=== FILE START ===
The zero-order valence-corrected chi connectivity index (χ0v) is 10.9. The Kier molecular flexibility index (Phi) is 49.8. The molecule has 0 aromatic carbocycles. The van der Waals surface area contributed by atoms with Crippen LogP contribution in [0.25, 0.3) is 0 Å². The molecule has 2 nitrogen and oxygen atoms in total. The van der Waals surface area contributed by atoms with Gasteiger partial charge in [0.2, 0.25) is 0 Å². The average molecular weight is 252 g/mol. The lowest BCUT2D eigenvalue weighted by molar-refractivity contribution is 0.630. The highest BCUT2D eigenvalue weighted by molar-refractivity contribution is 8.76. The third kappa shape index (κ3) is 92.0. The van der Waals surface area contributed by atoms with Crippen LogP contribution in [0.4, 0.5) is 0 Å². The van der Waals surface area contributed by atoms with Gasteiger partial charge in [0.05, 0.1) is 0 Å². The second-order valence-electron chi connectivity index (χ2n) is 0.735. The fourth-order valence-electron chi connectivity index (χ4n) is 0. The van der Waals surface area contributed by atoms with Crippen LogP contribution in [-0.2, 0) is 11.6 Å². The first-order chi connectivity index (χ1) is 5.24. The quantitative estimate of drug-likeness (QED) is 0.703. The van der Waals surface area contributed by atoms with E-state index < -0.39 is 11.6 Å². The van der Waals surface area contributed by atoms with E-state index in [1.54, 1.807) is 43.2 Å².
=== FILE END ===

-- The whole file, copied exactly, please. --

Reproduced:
The zero-order valence-corrected chi connectivity index (χ0v) is 10.9. The Kier molecular flexibility index (Phi) is 49.8. The molecule has 0 aromatic carbocycles. The van der Waals surface area contributed by atoms with Crippen LogP contribution in [0.25, 0.3) is 0 Å². The molecule has 2 nitrogen and oxygen atoms in total. The van der Waals surface area contributed by atoms with Gasteiger partial charge in [0.2, 0.25) is 0 Å². The average molecular weight is 252 g/mol. The lowest BCUT2D eigenvalue weighted by molar-refractivity contribution is 0.630. The highest BCUT2D eigenvalue weighted by molar-refractivity contribution is 8.76. The third kappa shape index (κ3) is 92.0. The van der Waals surface area contributed by atoms with Crippen LogP contribution in [0.4, 0.5) is 0 Å². The van der Waals surface area contributed by atoms with Gasteiger partial charge in [0.05, 0.1) is 0 Å². The second-order valence-electron chi connectivity index (χ2n) is 0.735. The fourth-order valence-electron chi connectivity index (χ4n) is 0. The van der Waals surface area contributed by atoms with Crippen LogP contribution in [-0.2, 0) is 11.6 Å². The first-order chi connectivity index (χ1) is 5.24. The quantitative estimate of drug-likeness (QED) is 0.703. The van der Waals surface area contributed by atoms with E-state index < -0.39 is 11.6 Å². The van der Waals surface area contributed by atoms with E-state index in [1.54, 1.807) is 43.2 Å².